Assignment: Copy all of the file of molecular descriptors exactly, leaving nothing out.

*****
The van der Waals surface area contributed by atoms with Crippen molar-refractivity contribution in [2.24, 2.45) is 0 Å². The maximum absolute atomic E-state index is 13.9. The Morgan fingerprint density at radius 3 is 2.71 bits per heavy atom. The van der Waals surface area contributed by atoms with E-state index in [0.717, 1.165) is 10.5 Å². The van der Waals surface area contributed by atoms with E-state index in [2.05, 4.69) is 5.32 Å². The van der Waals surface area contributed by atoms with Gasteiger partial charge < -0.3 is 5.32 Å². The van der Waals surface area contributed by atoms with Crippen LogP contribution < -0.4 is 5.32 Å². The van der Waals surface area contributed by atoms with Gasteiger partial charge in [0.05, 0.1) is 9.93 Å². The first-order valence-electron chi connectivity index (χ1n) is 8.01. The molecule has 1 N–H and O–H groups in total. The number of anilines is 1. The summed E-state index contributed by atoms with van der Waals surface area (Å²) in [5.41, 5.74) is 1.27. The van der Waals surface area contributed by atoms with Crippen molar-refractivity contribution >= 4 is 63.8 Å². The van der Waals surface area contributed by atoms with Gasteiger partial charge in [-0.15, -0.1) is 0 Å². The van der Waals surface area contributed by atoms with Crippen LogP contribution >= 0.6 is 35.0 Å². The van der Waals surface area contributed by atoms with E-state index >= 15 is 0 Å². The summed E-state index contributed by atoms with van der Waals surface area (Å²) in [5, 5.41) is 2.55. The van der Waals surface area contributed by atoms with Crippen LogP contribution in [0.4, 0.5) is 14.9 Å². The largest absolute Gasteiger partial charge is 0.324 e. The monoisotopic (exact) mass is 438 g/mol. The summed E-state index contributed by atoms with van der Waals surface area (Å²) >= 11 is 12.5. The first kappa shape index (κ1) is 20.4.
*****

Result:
The van der Waals surface area contributed by atoms with Crippen molar-refractivity contribution in [2.24, 2.45) is 0 Å². The maximum absolute atomic E-state index is 13.9. The Morgan fingerprint density at radius 3 is 2.71 bits per heavy atom. The van der Waals surface area contributed by atoms with E-state index in [0.717, 1.165) is 10.5 Å². The van der Waals surface area contributed by atoms with E-state index in [2.05, 4.69) is 5.32 Å². The van der Waals surface area contributed by atoms with Gasteiger partial charge < -0.3 is 5.32 Å². The van der Waals surface area contributed by atoms with Crippen LogP contribution < -0.4 is 5.32 Å². The van der Waals surface area contributed by atoms with Gasteiger partial charge in [0.05, 0.1) is 9.93 Å². The first-order valence-electron chi connectivity index (χ1n) is 8.01. The molecule has 1 N–H and O–H groups in total. The number of anilines is 1. The summed E-state index contributed by atoms with van der Waals surface area (Å²) in [5.41, 5.74) is 1.27. The van der Waals surface area contributed by atoms with Crippen molar-refractivity contribution >= 4 is 63.8 Å². The van der Waals surface area contributed by atoms with Gasteiger partial charge in [-0.15, -0.1) is 0 Å². The van der Waals surface area contributed by atoms with Crippen LogP contribution >= 0.6 is 35.0 Å². The van der Waals surface area contributed by atoms with E-state index >= 15 is 0 Å². The summed E-state index contributed by atoms with van der Waals surface area (Å²) in [5, 5.41) is 2.55. The van der Waals surface area contributed by atoms with Crippen LogP contribution in [0.4, 0.5) is 14.9 Å². The largest absolute Gasteiger partial charge is 0.324 e. The monoisotopic (exact) mass is 438 g/mol. The summed E-state index contributed by atoms with van der Waals surface area (Å²) >= 11 is 12.5. The first kappa shape index (κ1) is 20.4.